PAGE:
In 2001, at thirty years old, I was drawing a weekly editorial cartoon for the Banff Crag and Canyon, something I’d done for a few years. At the time, I had no designs on becoming a professional artist; it was just an amusing side gig.  Even still, I began drawing other cartoons for casual clients along with some illustration work. When my newspaper publisher discovered this, she told me I could only draw cartoons for The Crag in Banff and couldn’t do any other cartoons. For $30 a week, I was not about to accept that and planned to quit.

At the same time, an upstart newspaper was about to launch in Canmore. The owners wanted to create a better vision of a paper for the whole Bow Valley, consisting of Exshaw, Canmore, Banff and Lake Louise. One of the Crag and Canyon reporters left to join the new paper and let them know I was unhappy. The new editor had already planned to offer me the job as their editorial cartoonist.

It was only a bit more money, but Shonna and I had just left Banff to buy our first home in Canmore, and the timing was right.

Carol Picard was the editor and part-owner, and before too long, she asked me why I wasn’t syndicated. I told her it was difficult for an unknown artist to sign with a syndicate.

She told me that was silly, that I should do it myself, something I didn’t know was possible. At the time, submissions went by fax (look it up, kids). So I went to the library in Calgary to find all of the addresses and contact info for Canadian newspapers. None of that information was as yet available online.

And I bought a fax machine.

For the next couple of years, in addition to the Rocky Mountain Outlook cartoon, I drew two or three cartoons a week, sent them out to newspapers and got almost no bites. It was brutal, demoralizing and I came close to quitting many times. I had a full-time job to pay the bills and drew cartoons early in the mornings before work and in the evenings afterward, as well as every weekend.

It took over a year of submissions, but I still remember my first syndicated weekly paper, The Vulcan Advocate. They paid me $10 a week for a syndicated cartoon. That first $40 cheque was like winning the lottery. By the end of the second year, I had two papers.

Carol no longer owns the Rocky Mountain Outlook, but it survives and thrives today. Their competitors, the same two papers that ridiculed them for their brash audacity; one is gone and the other is a shell of what it once was.

I still draw a local cartoon for The Outlook. It will be twenty years this fall since their first issue, and I have never missed a week. There is no doubt in my mind that I wouldn’t be an artist for a living had Carol not intervened at the right time.

During those early first few years of syndicated cartooning, I watched a Sunday morning news show where they interviewed one of Canada’s most notable and accomplished editorial cartoonists, Terry Mosher. Drawing under his nom-de-cartoon, Aislin, he’s been a cartoonist since the late 60s, part of the foundation of the Montreal Gazette.

In the interview, he remarked about how difficult it was for young cartoonists to get started. In my early thirties, I was not so young, but knowing little about the rest of the industry, with no contacts to speak of, I threw a Hail Mary pass and sent him an email, asking for advice.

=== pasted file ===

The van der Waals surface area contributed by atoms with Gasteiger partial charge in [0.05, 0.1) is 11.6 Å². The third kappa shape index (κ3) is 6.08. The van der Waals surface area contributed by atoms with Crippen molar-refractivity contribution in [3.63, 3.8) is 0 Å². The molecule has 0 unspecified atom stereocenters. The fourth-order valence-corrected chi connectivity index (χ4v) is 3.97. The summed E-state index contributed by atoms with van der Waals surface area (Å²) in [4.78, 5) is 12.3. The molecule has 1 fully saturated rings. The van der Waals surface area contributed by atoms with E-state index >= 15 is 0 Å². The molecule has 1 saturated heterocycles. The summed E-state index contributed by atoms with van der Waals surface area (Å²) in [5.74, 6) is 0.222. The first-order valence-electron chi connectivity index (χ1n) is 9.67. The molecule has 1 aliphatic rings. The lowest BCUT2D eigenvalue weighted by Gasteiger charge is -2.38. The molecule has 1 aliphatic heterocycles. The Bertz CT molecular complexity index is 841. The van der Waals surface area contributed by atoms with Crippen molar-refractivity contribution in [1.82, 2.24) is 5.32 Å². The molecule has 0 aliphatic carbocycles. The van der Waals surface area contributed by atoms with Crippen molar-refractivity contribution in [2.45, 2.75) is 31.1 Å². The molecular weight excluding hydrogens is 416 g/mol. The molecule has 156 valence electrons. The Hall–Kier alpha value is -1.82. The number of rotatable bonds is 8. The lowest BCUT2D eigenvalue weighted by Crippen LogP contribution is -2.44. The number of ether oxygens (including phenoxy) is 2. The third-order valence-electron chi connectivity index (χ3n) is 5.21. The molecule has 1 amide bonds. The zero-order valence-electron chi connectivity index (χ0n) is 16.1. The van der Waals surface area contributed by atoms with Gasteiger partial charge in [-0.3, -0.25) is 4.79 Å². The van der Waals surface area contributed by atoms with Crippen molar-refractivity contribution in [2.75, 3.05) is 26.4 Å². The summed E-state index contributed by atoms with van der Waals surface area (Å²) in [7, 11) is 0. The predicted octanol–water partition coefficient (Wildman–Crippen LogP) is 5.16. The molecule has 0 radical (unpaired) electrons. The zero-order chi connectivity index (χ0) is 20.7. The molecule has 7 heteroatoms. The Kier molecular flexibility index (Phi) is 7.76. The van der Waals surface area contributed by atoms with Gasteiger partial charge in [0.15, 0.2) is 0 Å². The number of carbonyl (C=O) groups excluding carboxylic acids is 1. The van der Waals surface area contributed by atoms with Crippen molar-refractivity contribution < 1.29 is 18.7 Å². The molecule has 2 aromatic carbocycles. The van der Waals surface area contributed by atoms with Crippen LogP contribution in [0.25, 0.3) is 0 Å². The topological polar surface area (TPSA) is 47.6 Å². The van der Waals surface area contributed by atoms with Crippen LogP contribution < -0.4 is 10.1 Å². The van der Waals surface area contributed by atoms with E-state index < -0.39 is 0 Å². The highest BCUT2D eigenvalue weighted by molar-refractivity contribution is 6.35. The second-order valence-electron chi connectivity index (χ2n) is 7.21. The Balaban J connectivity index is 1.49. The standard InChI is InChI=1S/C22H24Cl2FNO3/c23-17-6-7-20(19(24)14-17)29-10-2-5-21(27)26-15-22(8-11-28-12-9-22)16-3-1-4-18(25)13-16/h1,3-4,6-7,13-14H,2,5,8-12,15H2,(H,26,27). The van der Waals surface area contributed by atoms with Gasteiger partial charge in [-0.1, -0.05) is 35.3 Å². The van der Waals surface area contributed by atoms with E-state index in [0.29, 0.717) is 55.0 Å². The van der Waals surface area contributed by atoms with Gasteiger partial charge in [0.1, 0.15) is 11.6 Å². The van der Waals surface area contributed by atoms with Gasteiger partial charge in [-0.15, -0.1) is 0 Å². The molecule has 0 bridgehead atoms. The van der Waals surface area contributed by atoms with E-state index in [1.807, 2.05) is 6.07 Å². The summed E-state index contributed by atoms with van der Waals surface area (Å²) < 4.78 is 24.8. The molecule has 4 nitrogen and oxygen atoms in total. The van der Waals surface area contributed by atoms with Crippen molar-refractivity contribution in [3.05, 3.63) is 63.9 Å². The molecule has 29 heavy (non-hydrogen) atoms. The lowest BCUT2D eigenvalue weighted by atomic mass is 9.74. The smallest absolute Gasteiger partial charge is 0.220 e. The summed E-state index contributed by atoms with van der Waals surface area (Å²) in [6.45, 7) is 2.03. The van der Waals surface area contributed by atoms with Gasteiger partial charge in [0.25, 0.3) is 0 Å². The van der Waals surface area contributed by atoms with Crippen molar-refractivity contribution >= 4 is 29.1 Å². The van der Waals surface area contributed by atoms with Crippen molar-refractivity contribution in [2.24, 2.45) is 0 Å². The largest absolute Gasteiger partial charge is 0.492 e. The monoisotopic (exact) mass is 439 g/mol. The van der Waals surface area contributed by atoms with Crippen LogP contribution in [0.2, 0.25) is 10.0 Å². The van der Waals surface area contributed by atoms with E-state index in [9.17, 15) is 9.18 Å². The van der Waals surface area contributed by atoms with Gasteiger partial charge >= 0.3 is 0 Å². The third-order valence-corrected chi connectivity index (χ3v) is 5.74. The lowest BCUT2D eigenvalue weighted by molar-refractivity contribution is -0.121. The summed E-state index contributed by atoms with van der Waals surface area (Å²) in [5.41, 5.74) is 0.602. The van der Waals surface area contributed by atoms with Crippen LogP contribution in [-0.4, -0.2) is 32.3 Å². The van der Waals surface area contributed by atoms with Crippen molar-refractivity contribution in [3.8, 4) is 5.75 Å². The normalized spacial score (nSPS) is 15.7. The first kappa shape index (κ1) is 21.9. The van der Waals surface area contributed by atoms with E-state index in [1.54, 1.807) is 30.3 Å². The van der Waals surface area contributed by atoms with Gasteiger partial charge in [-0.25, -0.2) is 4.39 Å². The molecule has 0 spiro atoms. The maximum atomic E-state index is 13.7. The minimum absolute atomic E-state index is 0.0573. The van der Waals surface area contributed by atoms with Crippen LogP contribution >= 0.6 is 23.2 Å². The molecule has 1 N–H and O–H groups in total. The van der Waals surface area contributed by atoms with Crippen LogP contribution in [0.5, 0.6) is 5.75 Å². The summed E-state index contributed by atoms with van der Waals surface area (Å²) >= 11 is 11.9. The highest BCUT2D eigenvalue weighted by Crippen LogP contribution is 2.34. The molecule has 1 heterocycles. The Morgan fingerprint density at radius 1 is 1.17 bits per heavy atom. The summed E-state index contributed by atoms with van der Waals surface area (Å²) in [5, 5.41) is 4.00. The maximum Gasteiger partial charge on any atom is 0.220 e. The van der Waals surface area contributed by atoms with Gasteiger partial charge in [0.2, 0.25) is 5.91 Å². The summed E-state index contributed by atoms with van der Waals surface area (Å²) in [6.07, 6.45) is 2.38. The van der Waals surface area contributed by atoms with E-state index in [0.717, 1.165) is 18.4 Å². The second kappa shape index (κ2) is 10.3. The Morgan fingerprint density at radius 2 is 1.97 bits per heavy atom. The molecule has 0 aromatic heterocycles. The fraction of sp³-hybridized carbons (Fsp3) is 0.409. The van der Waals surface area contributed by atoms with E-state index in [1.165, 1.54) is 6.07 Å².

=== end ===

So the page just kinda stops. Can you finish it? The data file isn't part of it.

He replied with one line, “Send me some of your stuff.”

Over the next few years, we got to know each other, and he introduced me to the world of Canadian editorial cartooning. He told me I needed to draw more, that I had to send out at least five cartoons a week, rather than two or three.

As I wasn’t a very good artist, with no grasp of the fundamentals, it took many hours to draw a cartoon, three or four times what it takes today, so I struggled to increase my workload.

Terry was the editorial cartoon editor of Maclean’s Magazine and put me in the rotation in the company of some of the most well-known cartoonists in Canada. It paid $400, which at the time seemed like a lot of money. He introduced me to Doug Firby, the former editor of the Calgary Herald. Doug was generous with his time and advice and started using my cartoons when their in-house cartoonist Vance Rodewalt had days off.

Terry came out west in 2003 with his wife to talk at the Banff Centre and visit family in Jasper. They took Shonna and I out to dinner, and we were their guests at his presentation. It was an exciting visit. I had the assignment for Maclean’s that week. Though I don’t recall the cartoon’s context, I had to draw former Alberta Premier Ralph Klein, and I remember sending Terry the cartoon for his OK while he was still in Jasper.

He called me and said, “it doesn’t look like him.”

Having spent hours on it, I was crushed, but he told me over the phone how to fix it. Put his eyes closer together; his hair is bigger; you’ve got the mouth wrong. I scrambled to write it all down and worked ’til 2 in the morning fixing it, even though I had to be at my day job by 8:30. His critique was accurate, and he said my revision was much better.

Terry taught me how to take constructive criticism. There is ALWAYS room for improvement.